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The history of justice exposes the politics of discrimination

Derek Joy

Derek Joy

The history of justice exposes the politics of discrimination

By Derek Joy

     He was but a child when his life ended.

Trayvon Martin was a scant three weeks past celebrating his 17th birthday – Feb. 5, 2012 – when he was shot and killed by George Zimmerman in Sanford, Fla., on Feb. 26, 2012.

Black History Month, no less. Tragedy visited upon another Black American family. That Zimmerman, a White Hispanic, benefited from the politics of discrimination, speaks to the history of injustice for Black Americans.

And if a Black American male had been accused of the kind of domestic violence against women that Zimmer-man had, he’d be summarily sent up the creek – jail – without a paddle.

Several years prior to his killing Martin, Zimmerman escaped punishment for a domestic violence charge against a girlfriend. After his heinous act against Martin, Zimmerman was again facing domestic violence allegations made by his wife.

As if that wasn’t enough, Zimmerman had yet another domestic violence charge made by still another girlfriend. He walked away from it all; free of punishment by the criminal justice system.

No such justice for Black Americans.

Sure makes it abundantly clear that, among the various purposes the Florida State Legislature used when crafting and enacting the controversial “Stand Your Ground” (SYG) law, a le-gal way to discriminate in the course of justice. Makes blatantly murder excusable.

Interestingly enough, America is historically known to challenge injustice and inhumane treatment people are subjected to in other countries. But even the U.S. Justice Department has failed to redress the in-justice of Zimmerman killing Martin.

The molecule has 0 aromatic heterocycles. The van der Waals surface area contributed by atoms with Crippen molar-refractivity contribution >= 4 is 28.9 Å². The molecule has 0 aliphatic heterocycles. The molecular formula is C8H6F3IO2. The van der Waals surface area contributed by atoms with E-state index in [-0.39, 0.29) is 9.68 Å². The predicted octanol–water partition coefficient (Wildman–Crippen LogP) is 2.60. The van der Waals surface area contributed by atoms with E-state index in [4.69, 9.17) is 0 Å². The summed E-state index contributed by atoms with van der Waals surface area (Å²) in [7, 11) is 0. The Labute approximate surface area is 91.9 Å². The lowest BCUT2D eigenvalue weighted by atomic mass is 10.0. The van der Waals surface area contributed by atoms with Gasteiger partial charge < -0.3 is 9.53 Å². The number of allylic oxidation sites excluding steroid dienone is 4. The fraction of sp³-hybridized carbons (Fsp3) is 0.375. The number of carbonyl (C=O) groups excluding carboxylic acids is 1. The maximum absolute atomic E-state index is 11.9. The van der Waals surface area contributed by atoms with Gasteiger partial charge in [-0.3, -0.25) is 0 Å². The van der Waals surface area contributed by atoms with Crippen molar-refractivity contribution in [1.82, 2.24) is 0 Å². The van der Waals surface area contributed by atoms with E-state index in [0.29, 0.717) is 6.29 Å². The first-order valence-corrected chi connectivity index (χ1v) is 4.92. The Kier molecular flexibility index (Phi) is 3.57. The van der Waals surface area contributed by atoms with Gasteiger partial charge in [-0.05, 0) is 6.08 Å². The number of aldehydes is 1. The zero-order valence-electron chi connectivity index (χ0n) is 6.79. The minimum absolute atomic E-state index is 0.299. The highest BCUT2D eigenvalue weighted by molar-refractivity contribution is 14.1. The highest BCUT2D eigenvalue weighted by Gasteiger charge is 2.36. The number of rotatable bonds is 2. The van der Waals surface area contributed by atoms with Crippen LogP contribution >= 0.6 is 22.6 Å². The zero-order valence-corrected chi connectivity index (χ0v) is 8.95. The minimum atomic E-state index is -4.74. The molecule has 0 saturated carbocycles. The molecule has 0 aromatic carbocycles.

“How the law is applied is subjective,” said Miami Gardens Mayor Oliver Gilbert III, who practices municipal law. “Something that subjective shouldn’t be a part of the law.”

Gilbert addressed the comparison between Zimmerman’s acquittal on second degree murder charges and Marissa Alexander’s conviction of domestic violence for firing a gun into the ceiling.

Alexander was denied the opportunity to use the SYG law as self defense. She did not injure or kill anyone and was sentenced to 20 years in prison. Zimmerman pursued, confronted and killed an innocent teenager with impunity. And to really thumb his nose at Trayvon’s family, the justice system and the American people, Zimmerman sought to profit from it all by staging a celebrity boxing match.

“That’s exploiting Trayvon’s death,” said Frazier Hawkins, a 21-year-old Black American male.” They would be supporting him for killing Trayvon.”

Funny how America can fight against injustice and inhumanity to man in other countries, yet ignore it at home.

President Barack Obama. U.S. Attorney General Eric Holder. Both are Black Americans and both are powerless to right this wrong.

So, you see, the history of justice exposes the politics of discrimination.


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